Thursday, 28 May 2009

Leeds Inventors Group Jane Lambert 20-05-09

“Alternatives to Patents” Jane Lambert Leeds Inventors Group 20-05-09
Many people who come up with an idea for a new product tend to assume that they must get a patent, but Jane pointed out that while some people do need patents some businesses have actually been ruined by having too many. This was the issue which Jane looked at in her talk.

The reality is that 90% of patents which have been filed are never actually worked. Patents are worthwhile for a small minority of inventions (often belonging to the big companies) but it is important to realise that they are expensive. Getting a new product on to the market is often not easy and if you have a patent but no product you will be in debt. It is also important to realise that a patent can be revoked at any time.

So what alternatives might there be? One possibility is Trade Secrets. If you apply for a patent you will have to disclose details of the invention and have them published. Some products have based their success in not using patents and not disclosing details of them – the formulas for Coca Cola and Chartreuse are two famous examples.

Obviously any disclosure would destroy the secret and the product would have no protection. The use of confidentiality or non-disclosure agreements can be helpful. If such an agreement is not used the person receiving the information still has an obligation of confidentiality providing that they are aware of the fact that the information they receive is confidential. This obligation remains for as long as the information remains secret.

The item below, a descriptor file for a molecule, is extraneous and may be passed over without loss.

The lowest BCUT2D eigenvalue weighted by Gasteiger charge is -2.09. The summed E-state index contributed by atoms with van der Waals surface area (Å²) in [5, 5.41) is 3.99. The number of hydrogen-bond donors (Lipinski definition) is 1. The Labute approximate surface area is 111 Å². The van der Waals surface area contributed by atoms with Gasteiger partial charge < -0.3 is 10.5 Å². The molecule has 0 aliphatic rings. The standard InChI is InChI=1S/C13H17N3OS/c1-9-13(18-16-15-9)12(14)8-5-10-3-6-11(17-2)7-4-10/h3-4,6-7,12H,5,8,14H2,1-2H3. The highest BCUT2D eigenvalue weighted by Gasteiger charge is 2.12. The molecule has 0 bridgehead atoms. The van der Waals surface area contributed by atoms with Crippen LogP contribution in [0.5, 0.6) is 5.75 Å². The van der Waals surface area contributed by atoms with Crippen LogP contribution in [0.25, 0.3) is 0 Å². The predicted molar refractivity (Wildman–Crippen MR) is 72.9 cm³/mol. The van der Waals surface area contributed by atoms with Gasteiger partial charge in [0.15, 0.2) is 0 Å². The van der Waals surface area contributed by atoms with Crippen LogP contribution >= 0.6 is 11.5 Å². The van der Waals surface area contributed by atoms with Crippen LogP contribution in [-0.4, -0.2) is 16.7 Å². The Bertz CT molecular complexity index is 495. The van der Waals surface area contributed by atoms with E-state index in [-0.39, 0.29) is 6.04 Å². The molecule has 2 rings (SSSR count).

Typical subjects of trade secrets include the source code of computer programs, customer lists, recipes and formulas (providing they can’t be easily reverse-engineered) and inventions before a patent application has been made.

Jane pointed out that all staff in a company which holds trade secrets should be trained to be aware of, and respect, those secrets. Computer files should be password protected and documents kept secure. All disclosures should be logged, dated and written up. All confidential documents should be numbered. It is also important that any non-disclosure agreements relate to the specific situation in which they are to be used.

Unregistered Design Right is another means of protection. It protects the whole or part of the shape or configuration of a particular article, whether internal or external. It doesn’t include surface decoration and it doesn’t protect an article whose shape is determined by how it must fit together. This right is automatic and free.

It has been available since 1st August 1989. The creator must be a citizen of the European Economic Area and the product must have been first marketed in one of those countries. It lasts for 15 years from creation or 10 years from first marketing. In the last 5 years anyone, including an infringer, can apply for a “licence of right”.

Copyright is an automatic right which tends to be thought of in relation to artistic, literary, musical and dramatic works. However it can also cover logos, patterns and surface decoration of an article.